It is once again, dear readers, the time of year when ESPN neglects all other sports to show you basketball replays, and people can think of nothing other than their brackets and their Cinderella team. As a lapsed fan of basketball, especially on the collegiate level, I confess that the tournament really doesn’t excite me very much. If I hadn’t researched it for this blog, that would probably have remained the case. After looking it over in writing this post, I gained a new respect for March Madness, not just as an event, but as a cultural ritual with a connection to history.
The beauty of sports is that they connect people from different eras and geographical locations. Modern sports are geared more towards exciting displays of athletic ability and physicality, but the more ancient ones were a product of practicality. Sports such as boxing, wrestling, fencing, kendo, archery, target shooting, and jousting, amidst a horde of others, served in both idealistic and pragmatic capacities. All of them began life as martial arts, designed to make someone more formidable in combat, whether it be at Agincourt or in a back alley. The evolution from national longbow training to the modern basketball championship was not simple, but it is explicable.
One of the most difficult aspects of training is motivation. When a population turns a violent art into a sport, they provide one of the oldest forms of motivation known to man: competition. The simple notion of competition is profound in its reach. Human beings love to compete, to show that they are the best. As a result of this, sports have grown far beyond their initial role as a motivational tool. Competition is an important thing, nationally and internationally. The Olympics is (largely) a show of goodwill and trust in the international community, and March Madness is an opportunity for old traditions and rivalries to carry on in the United States in a healthy way.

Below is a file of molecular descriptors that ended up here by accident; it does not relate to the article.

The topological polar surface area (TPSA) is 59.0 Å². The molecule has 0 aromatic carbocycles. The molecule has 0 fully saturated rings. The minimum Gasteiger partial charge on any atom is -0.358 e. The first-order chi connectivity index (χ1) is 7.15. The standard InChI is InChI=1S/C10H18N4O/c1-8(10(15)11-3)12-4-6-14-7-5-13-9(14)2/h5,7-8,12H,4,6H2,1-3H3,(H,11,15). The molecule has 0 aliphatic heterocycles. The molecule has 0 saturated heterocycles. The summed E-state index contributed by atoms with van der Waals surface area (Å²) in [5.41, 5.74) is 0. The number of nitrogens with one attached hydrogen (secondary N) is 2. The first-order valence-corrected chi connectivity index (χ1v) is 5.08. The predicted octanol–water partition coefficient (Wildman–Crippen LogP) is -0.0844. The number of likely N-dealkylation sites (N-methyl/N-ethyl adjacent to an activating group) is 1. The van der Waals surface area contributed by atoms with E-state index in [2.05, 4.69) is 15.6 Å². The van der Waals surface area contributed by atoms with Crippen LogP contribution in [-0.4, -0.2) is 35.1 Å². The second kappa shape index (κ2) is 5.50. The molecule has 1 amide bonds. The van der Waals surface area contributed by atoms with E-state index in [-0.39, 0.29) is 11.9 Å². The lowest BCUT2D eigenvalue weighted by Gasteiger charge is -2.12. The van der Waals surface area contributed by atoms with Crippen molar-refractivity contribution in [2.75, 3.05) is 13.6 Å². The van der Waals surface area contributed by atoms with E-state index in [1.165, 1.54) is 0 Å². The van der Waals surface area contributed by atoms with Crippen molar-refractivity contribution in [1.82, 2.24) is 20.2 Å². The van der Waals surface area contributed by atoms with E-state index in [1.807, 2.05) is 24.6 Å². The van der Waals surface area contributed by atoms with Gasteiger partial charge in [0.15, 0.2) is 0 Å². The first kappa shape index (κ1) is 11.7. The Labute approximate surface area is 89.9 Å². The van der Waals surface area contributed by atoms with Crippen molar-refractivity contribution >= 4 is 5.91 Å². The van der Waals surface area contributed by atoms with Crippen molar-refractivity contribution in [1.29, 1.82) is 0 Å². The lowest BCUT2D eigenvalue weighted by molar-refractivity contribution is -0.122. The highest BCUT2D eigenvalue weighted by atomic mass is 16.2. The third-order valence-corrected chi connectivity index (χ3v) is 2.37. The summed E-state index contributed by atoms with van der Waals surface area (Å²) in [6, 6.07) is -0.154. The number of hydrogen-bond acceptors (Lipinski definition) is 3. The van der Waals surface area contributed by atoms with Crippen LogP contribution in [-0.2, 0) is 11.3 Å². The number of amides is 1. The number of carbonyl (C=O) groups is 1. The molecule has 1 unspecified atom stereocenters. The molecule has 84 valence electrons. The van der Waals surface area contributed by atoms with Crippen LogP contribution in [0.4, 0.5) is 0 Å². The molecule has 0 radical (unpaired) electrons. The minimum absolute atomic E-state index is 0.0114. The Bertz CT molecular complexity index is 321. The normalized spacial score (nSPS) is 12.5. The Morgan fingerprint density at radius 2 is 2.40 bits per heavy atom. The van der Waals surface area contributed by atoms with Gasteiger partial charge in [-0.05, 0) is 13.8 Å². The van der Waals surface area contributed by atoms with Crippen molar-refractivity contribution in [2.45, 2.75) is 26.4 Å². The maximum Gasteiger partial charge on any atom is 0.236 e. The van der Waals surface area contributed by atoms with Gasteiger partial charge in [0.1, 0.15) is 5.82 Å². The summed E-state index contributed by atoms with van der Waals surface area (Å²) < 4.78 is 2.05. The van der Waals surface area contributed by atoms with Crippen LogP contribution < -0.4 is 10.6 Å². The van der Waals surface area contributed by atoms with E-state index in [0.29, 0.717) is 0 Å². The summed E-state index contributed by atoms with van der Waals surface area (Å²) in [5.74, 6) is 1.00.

In pondering the idea of competition, I turned to famous examples in literature. William Faulkner understood the instinctive urge to compete better than most, and his writing reflects that. In Flags in the Dust, he writes of the Sartoris family following World War I, specifically Young Bayard. The heir to the family, he went to war with his twin brother and came back alone. Young Bayard proceeds to drink excessively, drive recklessly, and generally try his hand at any highly dangerous activity he can. He was plagued not just by survivor’s guilt, but by an unshakeable feeling that he was not truly a man unless he died in action, which he did while test-piloting a plane. That ideal was a product of his proud upbringing, and is indicative of Faulkner’s argument. Competition, as Faulkner views it, is good and proper, but it cannot be allowed to overcome everything else, or it will extinguish our species. He wrote many books about the flagging, destructive nature of honor in the dying South, and the effects it has upon its misguided disciples. I think he would be very receptive to the idea of sports as a regional, national, and international method of competition, one which doesn’t end in self-destruction.
So in retrospect, I have become a fan of March Madness, and I hope it continues to promote competition and greatness between athletes and fans for generations to come. What do you think of that, dear reader? Can you come up with any other famous examples of competition in literature?